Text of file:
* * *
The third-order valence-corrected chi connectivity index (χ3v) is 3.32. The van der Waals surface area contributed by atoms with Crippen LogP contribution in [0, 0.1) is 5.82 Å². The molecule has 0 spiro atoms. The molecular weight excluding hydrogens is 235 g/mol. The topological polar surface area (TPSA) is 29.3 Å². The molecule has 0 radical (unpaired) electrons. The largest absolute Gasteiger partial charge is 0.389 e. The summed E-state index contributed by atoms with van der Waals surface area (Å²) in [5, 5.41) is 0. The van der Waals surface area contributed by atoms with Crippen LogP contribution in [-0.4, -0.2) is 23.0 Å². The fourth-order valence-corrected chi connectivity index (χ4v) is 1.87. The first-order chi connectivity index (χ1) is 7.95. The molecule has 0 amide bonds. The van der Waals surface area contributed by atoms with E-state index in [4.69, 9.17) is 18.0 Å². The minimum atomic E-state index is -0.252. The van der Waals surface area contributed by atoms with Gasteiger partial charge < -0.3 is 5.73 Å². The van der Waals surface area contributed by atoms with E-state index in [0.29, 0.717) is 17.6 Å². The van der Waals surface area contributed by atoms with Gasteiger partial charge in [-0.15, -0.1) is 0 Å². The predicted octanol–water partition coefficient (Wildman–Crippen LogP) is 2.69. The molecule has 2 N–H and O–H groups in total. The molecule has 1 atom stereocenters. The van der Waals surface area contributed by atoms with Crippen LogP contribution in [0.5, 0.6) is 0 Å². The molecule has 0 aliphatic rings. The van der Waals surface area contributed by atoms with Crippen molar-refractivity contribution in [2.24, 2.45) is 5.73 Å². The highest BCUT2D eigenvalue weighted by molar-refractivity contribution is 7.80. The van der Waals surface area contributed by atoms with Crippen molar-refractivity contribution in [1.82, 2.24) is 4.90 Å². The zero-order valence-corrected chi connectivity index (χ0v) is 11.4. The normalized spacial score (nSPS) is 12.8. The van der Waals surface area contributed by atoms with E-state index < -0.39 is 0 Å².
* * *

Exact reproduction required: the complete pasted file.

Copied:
The third-order valence-corrected chi connectivity index (χ3v) is 3.32. The van der Waals surface area contributed by atoms with Crippen LogP contribution in [0, 0.1) is 5.82 Å². The molecule has 0 spiro atoms. The molecular weight excluding hydrogens is 235 g/mol. The topological polar surface area (TPSA) is 29.3 Å². The molecule has 0 radical (unpaired) electrons. The largest absolute Gasteiger partial charge is 0.389 e. The summed E-state index contributed by atoms with van der Waals surface area (Å²) in [5, 5.41) is 0. The van der Waals surface area contributed by atoms with Crippen LogP contribution in [-0.4, -0.2) is 23.0 Å². The fourth-order valence-corrected chi connectivity index (χ4v) is 1.87. The first-order chi connectivity index (χ1) is 7.95. The molecule has 0 amide bonds. The van der Waals surface area contributed by atoms with E-state index in [4.69, 9.17) is 18.0 Å². The minimum atomic E-state index is -0.252. The van der Waals surface area contributed by atoms with Gasteiger partial charge < -0.3 is 5.73 Å². The van der Waals surface area contributed by atoms with E-state index in [0.29, 0.717) is 17.6 Å². The van der Waals surface area contributed by atoms with Gasteiger partial charge in [-0.15, -0.1) is 0 Å². The predicted octanol–water partition coefficient (Wildman–Crippen LogP) is 2.69. The molecule has 2 N–H and O–H groups in total. The molecule has 1 atom stereocenters. The van der Waals surface area contributed by atoms with Crippen LogP contribution in [0.5, 0.6) is 0 Å². The molecule has 0 aliphatic rings. The van der Waals surface area contributed by atoms with Crippen molar-refractivity contribution in [2.24, 2.45) is 5.73 Å². The highest BCUT2D eigenvalue weighted by molar-refractivity contribution is 7.80. The van der Waals surface area contributed by atoms with Crippen molar-refractivity contribution in [1.82, 2.24) is 4.90 Å². The zero-order valence-corrected chi connectivity index (χ0v) is 11.4. The normalized spacial score (nSPS) is 12.8. The van der Waals surface area contributed by atoms with E-state index < -0.39 is 0 Å².